Acute myeloid leukaemia (AML) statistics

Cases

New cases of acute myeloid leukaemia, 2014-2016 average, UK

Deaths

Deaths from acute myeloid leukaemia, 2016, UK

 

  • There are around 3,100 new acute myeloid leukaemia cases in the UK every year, that's more than 8 every day (2014-2016).
  • Acute myeloid leukaemia is not among the 20 most common cancers in the UK, accounting for less than 1% of all new cancer cases (2016).
  • In females in the UK, acute myeloid leukaemia is not among the 20 most common cancers, with around 1,300 new cases in 2016.
  • In males in the UK, acute myeloid leukaemia is not among the 20 most common cancers, with around 1,700 new cases in 2016.
  • Incidence rates for acute myeloid leukaemia in the UK are highest in people aged 85 to 89 (2014-2016).
  • Since the early 1990s, acute myeloid leukaemia incidence rates have increased by more than a quarter (29%) in the UK. Rates in females have increased by almost a quarter (23%) and rates in males have increased by almost a third (30%).
  • Over the last decade, acute myeloid leukaemia incidence rates have increased by almost a tenth (8%) in the UK. Rates in females have remained stable, and rates in males have increased by almost a tenth (8%).
  • Leukaemia (AML) in England is more common in males living in the most deprived areas. There is no association for females.
  • An estimated 6,100 people who had previously been diagnosed with acute myeloid leukaemia (AML) were alive in the UK at the end of 2010.

See more in-depth AML incidence statistics

  • There are around 2,500 acute myeloid leukaemia deaths in the UK every year, that's around 7 every day (2014-2016).
  • Acute myeloid leukaemia is not among the 20 most common causes of cancer death in the UK, accounting for 2% of all cancer deaths (2016).
  • In males in the UK, acute myeloid leukaemia is not among the 20 most common causes of cancer death, with around 1,500 deaths in 2016.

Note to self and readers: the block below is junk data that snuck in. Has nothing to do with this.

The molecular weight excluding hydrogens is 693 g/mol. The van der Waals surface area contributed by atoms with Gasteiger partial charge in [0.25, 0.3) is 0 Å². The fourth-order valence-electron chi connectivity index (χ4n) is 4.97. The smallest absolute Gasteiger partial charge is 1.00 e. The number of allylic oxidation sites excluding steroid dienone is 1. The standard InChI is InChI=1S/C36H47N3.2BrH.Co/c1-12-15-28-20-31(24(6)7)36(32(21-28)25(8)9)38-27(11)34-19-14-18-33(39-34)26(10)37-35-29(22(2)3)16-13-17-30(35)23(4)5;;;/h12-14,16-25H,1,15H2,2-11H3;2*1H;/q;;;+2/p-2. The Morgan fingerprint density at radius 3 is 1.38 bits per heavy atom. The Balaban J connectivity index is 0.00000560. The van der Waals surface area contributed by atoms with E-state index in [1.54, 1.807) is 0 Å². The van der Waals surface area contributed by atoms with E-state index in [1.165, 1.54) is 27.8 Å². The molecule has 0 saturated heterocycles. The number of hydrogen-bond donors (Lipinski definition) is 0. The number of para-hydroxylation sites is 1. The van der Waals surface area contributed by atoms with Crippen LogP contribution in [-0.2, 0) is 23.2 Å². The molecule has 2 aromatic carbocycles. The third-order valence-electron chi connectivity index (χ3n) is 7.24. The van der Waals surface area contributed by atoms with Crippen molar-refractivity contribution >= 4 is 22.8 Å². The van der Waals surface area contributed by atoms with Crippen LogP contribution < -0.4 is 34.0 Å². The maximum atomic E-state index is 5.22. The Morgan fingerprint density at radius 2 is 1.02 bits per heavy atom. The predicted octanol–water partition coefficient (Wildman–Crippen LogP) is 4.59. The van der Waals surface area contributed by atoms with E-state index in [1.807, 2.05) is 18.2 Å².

• In females in the UK, acute myeloid leukaemia is not among the 20 most common causes of cancer death, with around 1,100 deaths in 2016.
  • Mortality rates for acute myeloid leukaemia in the UK are highest in people aged 85 to 89 (2014-2016).
  • Since the early 1970s, acute myeloid leukaemia mortality rates have increased by around four-fifths (79%) in the UK. Rates in males have increased by more than nine-tenths (92%), and rates in females have increased by almost three-fifths (58%).
  • Over the last decade, acute myeloid leukaemia mortality rates have remained stable in the UK. Rates in males have remained stable, and rates in females have remained stable.
  • Leukaemia (AML) deaths in England are not associated with deprivation.

See more in-depth AML mortality statistics

  • Five-year relative survival for acute myeloid leukaemia (AML) in men is similar to the European average in England, Wales and Scotland.
  • Five-year relative survival for acute myeloid leukaemia (AML) in women is below the European average in England but similar to the European average in Scotland.

See more in-depth AML survival statistics

  • ‘Two-week wait’ standards are met by all countries, and ‘31-day wait’ is met by all but England for acute leukaemia.

See more in-depth AML diagnosis and treatment statistics

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Acknowledgements

We are grateful to the many organisations across the UK which collect, analyse, and share the data which we use, and to the patients and public who consent for their data to be used. Find out more about the sources which are essential for our statistics.